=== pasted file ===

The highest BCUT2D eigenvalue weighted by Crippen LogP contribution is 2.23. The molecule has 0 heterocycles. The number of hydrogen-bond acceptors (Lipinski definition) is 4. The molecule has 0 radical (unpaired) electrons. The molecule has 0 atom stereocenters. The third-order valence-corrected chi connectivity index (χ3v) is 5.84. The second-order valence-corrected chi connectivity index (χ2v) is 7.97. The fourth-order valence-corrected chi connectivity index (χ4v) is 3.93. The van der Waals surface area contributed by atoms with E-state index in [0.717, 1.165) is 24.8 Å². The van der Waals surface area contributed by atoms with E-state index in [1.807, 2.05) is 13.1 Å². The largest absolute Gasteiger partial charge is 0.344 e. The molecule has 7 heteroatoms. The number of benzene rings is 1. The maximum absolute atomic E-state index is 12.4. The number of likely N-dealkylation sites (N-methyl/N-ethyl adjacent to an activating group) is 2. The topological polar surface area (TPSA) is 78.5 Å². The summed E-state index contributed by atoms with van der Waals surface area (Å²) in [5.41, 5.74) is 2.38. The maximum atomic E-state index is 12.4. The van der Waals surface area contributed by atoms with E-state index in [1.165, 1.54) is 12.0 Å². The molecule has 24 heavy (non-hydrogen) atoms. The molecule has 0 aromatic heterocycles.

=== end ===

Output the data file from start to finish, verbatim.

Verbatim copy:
The highest BCUT2D eigenvalue weighted by Crippen LogP contribution is 2.23. The molecule has 0 heterocycles. The number of hydrogen-bond acceptors (Lipinski definition) is 4. The molecule has 0 radical (unpaired) electrons. The molecule has 0 atom stereocenters. The third-order valence-corrected chi connectivity index (χ3v) is 5.84. The second-order valence-corrected chi connectivity index (χ2v) is 7.97. The fourth-order valence-corrected chi connectivity index (χ4v) is 3.93. The van der Waals surface area contributed by atoms with E-state index in [0.717, 1.165) is 24.8 Å². The van der Waals surface area contributed by atoms with E-state index in [1.807, 2.05) is 13.1 Å². The largest absolute Gasteiger partial charge is 0.344 e. The molecule has 7 heteroatoms. The number of benzene rings is 1. The maximum absolute atomic E-state index is 12.4. The number of likely N-dealkylation sites (N-methyl/N-ethyl adjacent to an activating group) is 2. The topological polar surface area (TPSA) is 78.5 Å². The summed E-state index contributed by atoms with van der Waals surface area (Å²) in [5.41, 5.74) is 2.38. The maximum atomic E-state index is 12.4. The van der Waals surface area contributed by atoms with E-state index in [1.165, 1.54) is 12.0 Å². The molecule has 24 heavy (non-hydrogen) atoms. The molecule has 0 aromatic heterocycles.